Boxford Church has one of these iron-bound chests, Fig. 5, of a crude form, made from deal. The front and back are carried over the ends and spiked to them. The wood, generally, is about 1 1/2 inches in thickness.
All Saints' Church, at Stansfield in Suffolk, has one of these primitive oak chests, Fig. 6, with heavy iron clamps, vertical on the front and horizontal on the sides. This has the appearance of being of the late thirteenth century, but, if so, the ironwork is a subsequent addition, probably from the next century. The feet date from Jacobean times.
It is extremely rare to find these plain chests of the fourteenth century enriched with heraldic or other paintings. One of these exceptional examples is shown in Figs. 7 and 8. This oak chest dates from the early fourteenth century. It measures 6 ft. 4 1/2 ins. in length, 2 ft. 1 in. in height and 1 ft. 4 ins. in depth from back to front. It is constructed, in the primitive manner of its period, of wide oak boards cut into solid thick ends and strapped with iron. At each end are iron handles, made with a double link, so that the chest could be slung between two horses or mules during its carriage from place to place. These long chests were nearly always intended for monastic or ecclesiastic use, to contain vestments, deeds or other treasures. Both the ends and the top are slightly domed, and on the inside of the latter, in the centre, is depicted a conflict between a dragon and a figure, half man and half leopard; the figure wears a coif of the period and what may be a hauberk or brigandine of chain mail. At the extreme left hand of the top is a representation of the English lion rampant, and at the other is a gryphon, or one of those unnamable beasts which were very popular from the fourteenth to the early sixteenth century, as supporters in heraldry. Henry VII was the last to indulge in this unknown beast, and in some of his coats the supporters strongly resemble greyhounds. Of the four shields, - allowance being made for the yellowing of the tinctures, - one is that of Sir John Daungerville or d'Aungerville of County Leicester, temp. Edward I, a name also spelt Angervile or Angervill. The latter is the form which is used by Richard de Bury, Bishop of Durham. The coat is gules a cinquefoil or ermine pierced within a bordure sable charged with bezants.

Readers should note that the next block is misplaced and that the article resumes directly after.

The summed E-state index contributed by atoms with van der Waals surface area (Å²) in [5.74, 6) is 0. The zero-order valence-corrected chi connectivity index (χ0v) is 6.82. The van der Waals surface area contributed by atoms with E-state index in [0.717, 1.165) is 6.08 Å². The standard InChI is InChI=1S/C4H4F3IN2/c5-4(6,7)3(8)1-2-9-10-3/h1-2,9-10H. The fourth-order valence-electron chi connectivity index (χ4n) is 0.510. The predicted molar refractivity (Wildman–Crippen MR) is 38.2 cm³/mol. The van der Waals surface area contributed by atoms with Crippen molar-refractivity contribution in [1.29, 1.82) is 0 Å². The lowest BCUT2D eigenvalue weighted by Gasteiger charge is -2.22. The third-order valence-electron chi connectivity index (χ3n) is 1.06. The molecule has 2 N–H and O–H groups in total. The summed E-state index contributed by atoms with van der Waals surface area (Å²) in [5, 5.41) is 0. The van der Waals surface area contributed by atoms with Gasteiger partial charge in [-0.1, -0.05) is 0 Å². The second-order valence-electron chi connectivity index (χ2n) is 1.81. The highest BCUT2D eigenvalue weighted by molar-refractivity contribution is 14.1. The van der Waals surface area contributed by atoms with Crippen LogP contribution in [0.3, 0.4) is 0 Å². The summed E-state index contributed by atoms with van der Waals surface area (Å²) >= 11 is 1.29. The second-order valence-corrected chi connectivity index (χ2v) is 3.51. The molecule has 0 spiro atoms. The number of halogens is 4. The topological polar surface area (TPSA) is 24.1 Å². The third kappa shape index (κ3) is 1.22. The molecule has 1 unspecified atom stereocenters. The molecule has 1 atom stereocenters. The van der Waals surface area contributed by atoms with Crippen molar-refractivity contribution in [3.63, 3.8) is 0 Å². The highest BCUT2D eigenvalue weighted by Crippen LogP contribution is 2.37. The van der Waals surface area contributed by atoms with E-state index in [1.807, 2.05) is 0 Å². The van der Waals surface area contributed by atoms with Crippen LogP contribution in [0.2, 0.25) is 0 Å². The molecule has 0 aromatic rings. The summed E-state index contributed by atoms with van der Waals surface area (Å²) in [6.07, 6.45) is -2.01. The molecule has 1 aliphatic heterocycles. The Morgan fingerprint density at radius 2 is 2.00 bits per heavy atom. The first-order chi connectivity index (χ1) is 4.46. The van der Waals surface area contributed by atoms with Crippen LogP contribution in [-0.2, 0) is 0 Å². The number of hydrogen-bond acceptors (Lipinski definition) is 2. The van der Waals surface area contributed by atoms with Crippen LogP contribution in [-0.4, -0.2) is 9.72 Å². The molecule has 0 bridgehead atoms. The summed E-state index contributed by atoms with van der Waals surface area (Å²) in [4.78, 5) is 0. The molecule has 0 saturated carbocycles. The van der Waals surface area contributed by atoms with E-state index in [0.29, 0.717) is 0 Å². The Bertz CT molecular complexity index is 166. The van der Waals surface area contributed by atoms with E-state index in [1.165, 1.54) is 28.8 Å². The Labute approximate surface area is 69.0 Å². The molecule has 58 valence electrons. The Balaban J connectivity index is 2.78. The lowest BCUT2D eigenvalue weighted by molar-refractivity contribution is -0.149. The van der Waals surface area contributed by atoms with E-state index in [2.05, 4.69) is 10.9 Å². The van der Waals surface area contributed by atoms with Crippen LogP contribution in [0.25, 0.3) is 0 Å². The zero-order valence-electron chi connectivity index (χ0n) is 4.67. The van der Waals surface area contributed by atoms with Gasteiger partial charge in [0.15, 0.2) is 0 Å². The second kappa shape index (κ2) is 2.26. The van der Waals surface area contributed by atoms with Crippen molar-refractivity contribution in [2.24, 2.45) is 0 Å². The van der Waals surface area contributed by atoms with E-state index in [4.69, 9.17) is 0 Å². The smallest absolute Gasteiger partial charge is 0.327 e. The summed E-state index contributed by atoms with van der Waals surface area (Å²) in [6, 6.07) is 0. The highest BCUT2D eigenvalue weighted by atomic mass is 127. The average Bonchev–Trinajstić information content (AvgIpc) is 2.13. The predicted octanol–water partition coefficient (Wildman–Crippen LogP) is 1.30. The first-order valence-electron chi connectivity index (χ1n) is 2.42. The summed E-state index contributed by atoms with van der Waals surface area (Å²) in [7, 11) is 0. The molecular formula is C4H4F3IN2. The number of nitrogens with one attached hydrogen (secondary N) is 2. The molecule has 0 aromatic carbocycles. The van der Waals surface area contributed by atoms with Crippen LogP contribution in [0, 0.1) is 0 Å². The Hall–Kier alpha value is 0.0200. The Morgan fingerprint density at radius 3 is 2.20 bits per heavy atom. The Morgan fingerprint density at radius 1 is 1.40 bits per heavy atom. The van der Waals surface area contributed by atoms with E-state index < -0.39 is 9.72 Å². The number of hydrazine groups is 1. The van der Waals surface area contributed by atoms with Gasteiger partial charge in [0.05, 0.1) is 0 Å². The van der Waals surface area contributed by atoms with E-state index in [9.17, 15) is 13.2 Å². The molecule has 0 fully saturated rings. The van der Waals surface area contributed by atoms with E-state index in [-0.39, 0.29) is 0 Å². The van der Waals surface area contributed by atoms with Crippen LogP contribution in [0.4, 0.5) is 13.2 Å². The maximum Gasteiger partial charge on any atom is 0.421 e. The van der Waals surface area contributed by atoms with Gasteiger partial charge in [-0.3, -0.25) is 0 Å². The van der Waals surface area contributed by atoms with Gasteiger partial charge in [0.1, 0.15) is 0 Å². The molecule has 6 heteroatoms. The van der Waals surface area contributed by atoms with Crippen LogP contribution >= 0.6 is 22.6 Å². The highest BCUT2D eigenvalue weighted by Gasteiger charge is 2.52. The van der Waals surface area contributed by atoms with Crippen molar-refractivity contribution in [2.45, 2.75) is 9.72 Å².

Fig. 3. Poplar Chest. Groton Church, Suffolk. - 4 ft. 6 ins. long by 2 ft. 5 ins. total height by 1 ft. 91/2 ins. back to front. Late fourteenth century.
Fig. 4. Poplar Chest. Chelsworth Church, Suffolk. - 4 ft. 5 ins. long over lid by 2 ft. 3 ins. high by 1 ft. 8 ins. back to front. Late fourteenth century.
The second shield from the left, gules a cross or between four cinquefoils ermine pierced, is not an English coat at all. It may be that either of the abbot of an associated monastery, probably in France, or of a foreign benefactor of Durham Cathedral. That this chest was once the property of the Cathedral is almost certain.
The third is the form, novel at that date, of England quartering France, which may account for the error of the heraldic luminer in placing the lions of England in the wrong quarter. This form was not adopted until 1340, which in a way fixes the maximum age of this chest. There are several instances, at this date, of similar mistakes in emblazoning, where England is given the preference, in quartering, over France.
Fourth, gules a saltire or1 (should be argent). This is the coat of Nevill, Earl of Westmorland.
This chest was originally either the property of Durham Cathedral or of a large monastery close by. The emblazoning is sufficient to indicate that it was made not earlier than 1340 and during the time when Richard de Bury (himself a d'Aungerville) was Bishop. As he died on August 13th, 1345, the period of this chest is narrowed down to one of five years.
Representations of tilting, in lists, or on the field, may have a definite significance in coffers of this date. Sometimes these tilting scenes were painted, but more often they were carved on the chest-front. We know, at this date, that armour of plate was the usual wear, not only of the knights and nobles, but often of the bishops themselves.
1 Due to the yellowing of the tinctures by later varnishing.
Fig. 5. Deal Chest. Boxford Church, Suffolk. - 5 ft. long by 1 ft. 6 3/4 ins. high by 1 ft. 10 ins. front to back.
Odo of Bayeux, although of earlier date, was a good example of a fighting bishop. It is reasonable to suppose that armour, which was a highly valued possession at all periods, may have been kept, for safe custody, in these chests, and that the significance of the contents may have been indicated by the tilting figures on the front. How highly prized armour was, may be gathered from the fact that the victor despoiled the vanquished of his armour only, Leaving his other possessions often intact. It is not ted that this is an armour chest, as the painted scene in the centre of the inside of the lid is not properly a tilting scene at all, but the length is suggestive, as armour, if placed in a chest, would not be thrown in carelessly, as the edges would scratch, not only the surface, but also the damascening or the engraving. It would be laid out, in proper order, and the length of this chest would allow of the display of the complete suit from sollerets to bassinet. The original lock, which is now missing, was probably a very ornate and cumbrous affair, but its type would indicate that the contents of this chest were highly prized, and were to be secured against theft by the best possible means.